Why the future of work must be designed
- Business Model Innovation
- Design Thinking
Change is exponential. There’s no getting around it. As we continue to invent new technologies and innovate business models we create paradigm shifts that leave the old models in the dust.
However, we humans in the middle of all of this change – especially those of us on the margins or those most affected negatively by the change – often have a tough time keeping up. A big part of that is that we fear uncertainty that change brings, clinging to past paradigms as the only way forward.
This goes for working patterns as much as for business models. We fear autonomous vehicles as we can only somehow picture humans with their hands planted firmly on steering wheels. Similarly, we fear automation in factories and steel mini-mills as these technological innovations eliminate jobs. Taxicab companies push for heavy regulations on the Lyfts and Ubers of this world just as hotels lobby to push Airbnb out of the hoteling market.
Even those of us who lead the paradigm shifts, such as Elon Musk, founder, and CEO of Tesla and Space X, seem to have a tough time seeing paradigm shifts as foundations for new business models and strategies. In fact in an interview with CNBC, a US news outlet, Musk reasoned, “there is a pretty good chance we end up with a universal basic income, or something like that,” when asked about robots taking over human jobs. It’s not just Mr. Musk saying this either. Even Bill Gross, a billionaire investor, and well-known capitalist, has suggested the need for a universal basic income in light of our impending robot takeover.
I believe this is only partly true. If history has taught us anything it’s that disruptive paradigm shifting business models not only create a fortune for the first movers, they lay the foundation for other new business models, new market entrants, and new jobs to follow. Yes, robots will replace humans for many jobs, just as innovative farming equipment replaced humans and horses during the industrial revolution. However, in the wake of these changes, humans will be needed to create and deliver value in brand new ways for brand new business models.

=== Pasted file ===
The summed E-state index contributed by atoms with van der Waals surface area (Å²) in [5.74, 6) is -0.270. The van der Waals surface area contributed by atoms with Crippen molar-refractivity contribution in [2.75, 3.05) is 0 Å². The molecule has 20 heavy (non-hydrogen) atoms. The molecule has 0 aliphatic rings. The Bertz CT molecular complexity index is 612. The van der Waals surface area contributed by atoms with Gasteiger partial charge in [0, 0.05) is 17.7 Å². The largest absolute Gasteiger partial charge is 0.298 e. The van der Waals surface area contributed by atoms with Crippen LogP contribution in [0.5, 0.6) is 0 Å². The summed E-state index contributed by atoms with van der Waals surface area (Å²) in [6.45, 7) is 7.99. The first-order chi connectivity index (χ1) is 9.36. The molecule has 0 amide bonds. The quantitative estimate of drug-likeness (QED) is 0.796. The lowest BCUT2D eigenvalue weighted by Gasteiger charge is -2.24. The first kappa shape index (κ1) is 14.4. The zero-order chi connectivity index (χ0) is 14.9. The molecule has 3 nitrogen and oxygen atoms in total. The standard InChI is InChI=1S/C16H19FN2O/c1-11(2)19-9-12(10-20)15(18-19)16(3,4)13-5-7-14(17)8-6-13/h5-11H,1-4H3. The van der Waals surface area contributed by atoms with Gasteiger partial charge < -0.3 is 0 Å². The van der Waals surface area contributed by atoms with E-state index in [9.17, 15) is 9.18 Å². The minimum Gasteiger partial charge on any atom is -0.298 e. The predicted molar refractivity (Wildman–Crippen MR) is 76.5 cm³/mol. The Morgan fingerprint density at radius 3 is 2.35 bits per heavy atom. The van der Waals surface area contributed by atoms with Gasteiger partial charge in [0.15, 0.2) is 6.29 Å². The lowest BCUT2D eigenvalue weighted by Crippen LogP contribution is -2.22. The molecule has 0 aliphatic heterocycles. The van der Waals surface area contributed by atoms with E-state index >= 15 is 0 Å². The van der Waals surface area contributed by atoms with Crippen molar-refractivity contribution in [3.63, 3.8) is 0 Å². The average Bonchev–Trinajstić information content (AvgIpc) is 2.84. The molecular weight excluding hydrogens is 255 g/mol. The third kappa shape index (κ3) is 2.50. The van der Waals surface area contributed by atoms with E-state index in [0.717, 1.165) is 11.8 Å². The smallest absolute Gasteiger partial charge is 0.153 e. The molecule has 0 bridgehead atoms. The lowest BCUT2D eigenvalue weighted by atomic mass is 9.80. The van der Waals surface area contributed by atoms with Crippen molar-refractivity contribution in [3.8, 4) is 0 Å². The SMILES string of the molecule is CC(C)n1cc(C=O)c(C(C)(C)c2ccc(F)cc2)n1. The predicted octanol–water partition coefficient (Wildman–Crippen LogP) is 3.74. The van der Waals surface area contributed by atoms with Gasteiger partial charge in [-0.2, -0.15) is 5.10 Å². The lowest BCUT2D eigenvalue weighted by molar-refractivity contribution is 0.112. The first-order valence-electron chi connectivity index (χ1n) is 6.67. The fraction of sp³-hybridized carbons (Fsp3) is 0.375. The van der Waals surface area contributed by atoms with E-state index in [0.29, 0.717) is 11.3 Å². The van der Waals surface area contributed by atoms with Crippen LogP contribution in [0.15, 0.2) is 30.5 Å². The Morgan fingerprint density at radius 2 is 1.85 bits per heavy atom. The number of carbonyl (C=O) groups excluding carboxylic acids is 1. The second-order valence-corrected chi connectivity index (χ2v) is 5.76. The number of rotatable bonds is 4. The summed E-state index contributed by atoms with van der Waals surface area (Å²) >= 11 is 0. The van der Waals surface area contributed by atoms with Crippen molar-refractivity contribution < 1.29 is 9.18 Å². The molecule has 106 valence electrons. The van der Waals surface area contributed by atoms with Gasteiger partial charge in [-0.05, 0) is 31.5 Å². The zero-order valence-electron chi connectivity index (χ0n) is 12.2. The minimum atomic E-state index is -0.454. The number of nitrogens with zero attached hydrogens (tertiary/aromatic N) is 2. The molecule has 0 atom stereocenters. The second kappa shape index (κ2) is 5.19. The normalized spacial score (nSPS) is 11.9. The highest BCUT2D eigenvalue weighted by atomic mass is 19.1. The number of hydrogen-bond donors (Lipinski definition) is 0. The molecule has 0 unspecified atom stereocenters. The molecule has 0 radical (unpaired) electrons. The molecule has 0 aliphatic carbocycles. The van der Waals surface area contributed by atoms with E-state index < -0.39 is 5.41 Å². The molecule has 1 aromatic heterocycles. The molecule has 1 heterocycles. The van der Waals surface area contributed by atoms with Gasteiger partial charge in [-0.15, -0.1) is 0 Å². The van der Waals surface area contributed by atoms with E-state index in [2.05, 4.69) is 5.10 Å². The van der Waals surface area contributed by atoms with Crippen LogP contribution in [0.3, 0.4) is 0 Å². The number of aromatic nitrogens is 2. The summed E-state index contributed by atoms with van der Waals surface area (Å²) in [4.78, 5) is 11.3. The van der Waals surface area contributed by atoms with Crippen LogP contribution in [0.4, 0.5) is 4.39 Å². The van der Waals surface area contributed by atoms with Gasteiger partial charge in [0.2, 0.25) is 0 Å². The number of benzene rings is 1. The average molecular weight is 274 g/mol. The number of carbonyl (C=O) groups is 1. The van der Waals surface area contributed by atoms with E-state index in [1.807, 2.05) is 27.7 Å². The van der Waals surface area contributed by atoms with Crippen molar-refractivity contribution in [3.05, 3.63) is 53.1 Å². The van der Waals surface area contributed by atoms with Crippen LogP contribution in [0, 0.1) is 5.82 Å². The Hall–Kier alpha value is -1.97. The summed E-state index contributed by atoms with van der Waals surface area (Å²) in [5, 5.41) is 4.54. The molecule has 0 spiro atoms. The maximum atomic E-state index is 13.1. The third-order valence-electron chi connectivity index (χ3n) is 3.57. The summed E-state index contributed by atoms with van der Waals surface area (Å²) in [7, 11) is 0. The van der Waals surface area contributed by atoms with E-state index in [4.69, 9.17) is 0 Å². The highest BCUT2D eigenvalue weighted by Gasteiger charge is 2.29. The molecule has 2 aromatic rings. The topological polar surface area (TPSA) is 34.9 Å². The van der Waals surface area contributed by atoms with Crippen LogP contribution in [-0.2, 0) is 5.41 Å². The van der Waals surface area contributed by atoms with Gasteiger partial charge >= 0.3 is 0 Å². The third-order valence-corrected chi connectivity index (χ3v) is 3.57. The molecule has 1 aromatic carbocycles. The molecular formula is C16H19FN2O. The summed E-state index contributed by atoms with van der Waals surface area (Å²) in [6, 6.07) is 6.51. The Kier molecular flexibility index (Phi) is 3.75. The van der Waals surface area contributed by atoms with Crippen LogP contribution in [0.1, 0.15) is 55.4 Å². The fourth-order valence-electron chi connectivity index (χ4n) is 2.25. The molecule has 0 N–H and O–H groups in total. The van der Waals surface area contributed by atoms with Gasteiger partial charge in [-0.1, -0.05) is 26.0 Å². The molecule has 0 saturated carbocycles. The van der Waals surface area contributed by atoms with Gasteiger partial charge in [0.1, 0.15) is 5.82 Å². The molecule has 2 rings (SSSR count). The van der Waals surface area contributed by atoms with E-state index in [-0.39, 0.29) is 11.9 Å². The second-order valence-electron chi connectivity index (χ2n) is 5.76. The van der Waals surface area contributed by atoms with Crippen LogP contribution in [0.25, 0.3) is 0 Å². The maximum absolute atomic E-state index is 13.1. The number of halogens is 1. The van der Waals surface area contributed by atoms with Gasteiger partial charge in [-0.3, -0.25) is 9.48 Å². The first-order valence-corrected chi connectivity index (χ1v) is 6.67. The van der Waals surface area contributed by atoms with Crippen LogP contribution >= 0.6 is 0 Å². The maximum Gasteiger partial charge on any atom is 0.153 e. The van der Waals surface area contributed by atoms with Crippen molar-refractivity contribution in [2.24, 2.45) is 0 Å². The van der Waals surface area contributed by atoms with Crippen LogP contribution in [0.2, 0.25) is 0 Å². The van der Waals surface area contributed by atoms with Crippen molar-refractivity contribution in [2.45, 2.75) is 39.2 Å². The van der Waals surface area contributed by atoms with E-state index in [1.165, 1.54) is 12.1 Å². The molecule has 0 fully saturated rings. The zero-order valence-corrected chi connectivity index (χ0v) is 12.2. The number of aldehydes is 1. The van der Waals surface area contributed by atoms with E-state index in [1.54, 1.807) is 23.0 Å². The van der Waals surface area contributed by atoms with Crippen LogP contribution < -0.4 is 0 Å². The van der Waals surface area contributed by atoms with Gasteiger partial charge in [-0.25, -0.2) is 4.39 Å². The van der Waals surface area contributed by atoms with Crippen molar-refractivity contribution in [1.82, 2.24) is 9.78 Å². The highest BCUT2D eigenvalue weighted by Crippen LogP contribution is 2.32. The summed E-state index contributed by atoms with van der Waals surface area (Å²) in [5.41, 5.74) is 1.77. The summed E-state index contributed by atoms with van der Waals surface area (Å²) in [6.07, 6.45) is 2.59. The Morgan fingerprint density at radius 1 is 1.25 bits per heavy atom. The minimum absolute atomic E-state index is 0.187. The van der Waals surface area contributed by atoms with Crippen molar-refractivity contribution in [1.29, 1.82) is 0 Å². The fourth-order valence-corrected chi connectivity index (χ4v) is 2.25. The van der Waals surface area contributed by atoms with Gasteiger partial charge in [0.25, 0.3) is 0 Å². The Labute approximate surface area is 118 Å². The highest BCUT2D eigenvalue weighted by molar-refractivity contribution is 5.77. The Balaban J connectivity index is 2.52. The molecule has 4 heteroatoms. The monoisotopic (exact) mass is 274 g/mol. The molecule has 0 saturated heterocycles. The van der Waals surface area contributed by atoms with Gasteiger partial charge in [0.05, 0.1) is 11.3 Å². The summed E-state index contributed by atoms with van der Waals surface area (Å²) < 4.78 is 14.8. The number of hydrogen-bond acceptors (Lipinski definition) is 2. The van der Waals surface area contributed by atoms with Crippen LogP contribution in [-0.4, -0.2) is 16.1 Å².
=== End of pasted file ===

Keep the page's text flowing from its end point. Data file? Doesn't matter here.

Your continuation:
Take for instance the collapse of the coal industry in Kentucky. According to the Kentucky Department for Energy Development and Independence, the price of coal collapsed by 75% since 2011, which has led to the loss of at least 26,000 U.S. coal mining jobs. This is devastating, to say the least. Never mind current promises, this is a problem without a simple solution, at least not where the coal market and related jobs are concerned.
Enter Bit Source, “a [Kentucky-based] software development company that designs, develops, and deploys websites, applications, games, tools, interactions, and software solutions”, that also happens to hire out-of-work coal miners as they often make great coders. As it turns out, while coal mining is indeed really tough work, it can also be very complex, requiring engineers who work with extremely sophisticated equipment. Not at all what most people think about when they imagine what coal miners do. Moreover, most coding these days does not require genius-level Mark Zuckerberg or Bill Gates-type entrepreneurs. Rather, much coding is about achieving some end goal by tying together building blocks of front-end and back-end code with specific logic in the middle. In many respects, this kind of coding is in many respects what we might call blue-collar work. Which, as it turns out, is something that many coal miners are well-suited for.